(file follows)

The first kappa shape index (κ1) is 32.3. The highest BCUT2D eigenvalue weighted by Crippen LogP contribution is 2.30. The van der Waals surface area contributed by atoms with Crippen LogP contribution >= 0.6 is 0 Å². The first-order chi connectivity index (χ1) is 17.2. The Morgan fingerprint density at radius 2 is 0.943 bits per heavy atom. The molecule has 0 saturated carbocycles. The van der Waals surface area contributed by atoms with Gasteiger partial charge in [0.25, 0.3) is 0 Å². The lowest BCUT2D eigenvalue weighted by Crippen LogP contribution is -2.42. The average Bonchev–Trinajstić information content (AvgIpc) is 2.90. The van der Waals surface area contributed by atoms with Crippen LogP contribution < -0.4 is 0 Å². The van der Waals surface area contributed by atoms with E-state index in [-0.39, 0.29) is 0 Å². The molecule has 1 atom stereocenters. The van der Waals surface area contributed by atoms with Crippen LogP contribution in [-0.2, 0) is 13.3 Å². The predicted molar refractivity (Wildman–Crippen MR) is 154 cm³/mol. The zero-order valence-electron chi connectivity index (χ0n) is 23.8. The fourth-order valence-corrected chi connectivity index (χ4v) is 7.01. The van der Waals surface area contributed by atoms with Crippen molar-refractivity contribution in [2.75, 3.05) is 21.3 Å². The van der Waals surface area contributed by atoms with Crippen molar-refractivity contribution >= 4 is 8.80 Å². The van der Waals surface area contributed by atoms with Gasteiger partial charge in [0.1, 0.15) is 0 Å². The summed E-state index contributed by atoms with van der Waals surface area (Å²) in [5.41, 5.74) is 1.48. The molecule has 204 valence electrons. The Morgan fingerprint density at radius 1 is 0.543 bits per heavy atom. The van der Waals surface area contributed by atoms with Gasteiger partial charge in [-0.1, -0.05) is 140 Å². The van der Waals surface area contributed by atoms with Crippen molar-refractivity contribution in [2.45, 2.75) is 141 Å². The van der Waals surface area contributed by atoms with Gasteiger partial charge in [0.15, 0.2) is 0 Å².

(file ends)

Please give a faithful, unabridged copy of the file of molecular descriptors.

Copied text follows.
The first kappa shape index (κ1) is 32.3. The highest BCUT2D eigenvalue weighted by Crippen LogP contribution is 2.30. The van der Waals surface area contributed by atoms with Crippen LogP contribution >= 0.6 is 0 Å². The first-order chi connectivity index (χ1) is 17.2. The Morgan fingerprint density at radius 2 is 0.943 bits per heavy atom. The molecule has 0 saturated carbocycles. The van der Waals surface area contributed by atoms with Gasteiger partial charge in [0.25, 0.3) is 0 Å². The lowest BCUT2D eigenvalue weighted by Crippen LogP contribution is -2.42. The average Bonchev–Trinajstić information content (AvgIpc) is 2.90. The van der Waals surface area contributed by atoms with Crippen LogP contribution < -0.4 is 0 Å². The van der Waals surface area contributed by atoms with E-state index in [-0.39, 0.29) is 0 Å². The molecule has 1 atom stereocenters. The van der Waals surface area contributed by atoms with Crippen LogP contribution in [-0.2, 0) is 13.3 Å². The predicted molar refractivity (Wildman–Crippen MR) is 154 cm³/mol. The zero-order valence-electron chi connectivity index (χ0n) is 23.8. The fourth-order valence-corrected chi connectivity index (χ4v) is 7.01. The van der Waals surface area contributed by atoms with Crippen molar-refractivity contribution in [2.75, 3.05) is 21.3 Å². The van der Waals surface area contributed by atoms with Crippen molar-refractivity contribution >= 4 is 8.80 Å². The van der Waals surface area contributed by atoms with Gasteiger partial charge in [0.1, 0.15) is 0 Å². The summed E-state index contributed by atoms with van der Waals surface area (Å²) in [5.41, 5.74) is 1.48. The molecule has 204 valence electrons. The Morgan fingerprint density at radius 1 is 0.543 bits per heavy atom. The van der Waals surface area contributed by atoms with Gasteiger partial charge in [-0.1, -0.05) is 140 Å². The van der Waals surface area contributed by atoms with Crippen molar-refractivity contribution in [2.45, 2.75) is 141 Å². The van der Waals surface area contributed by atoms with Gasteiger partial charge in [0.15, 0.2) is 0 Å².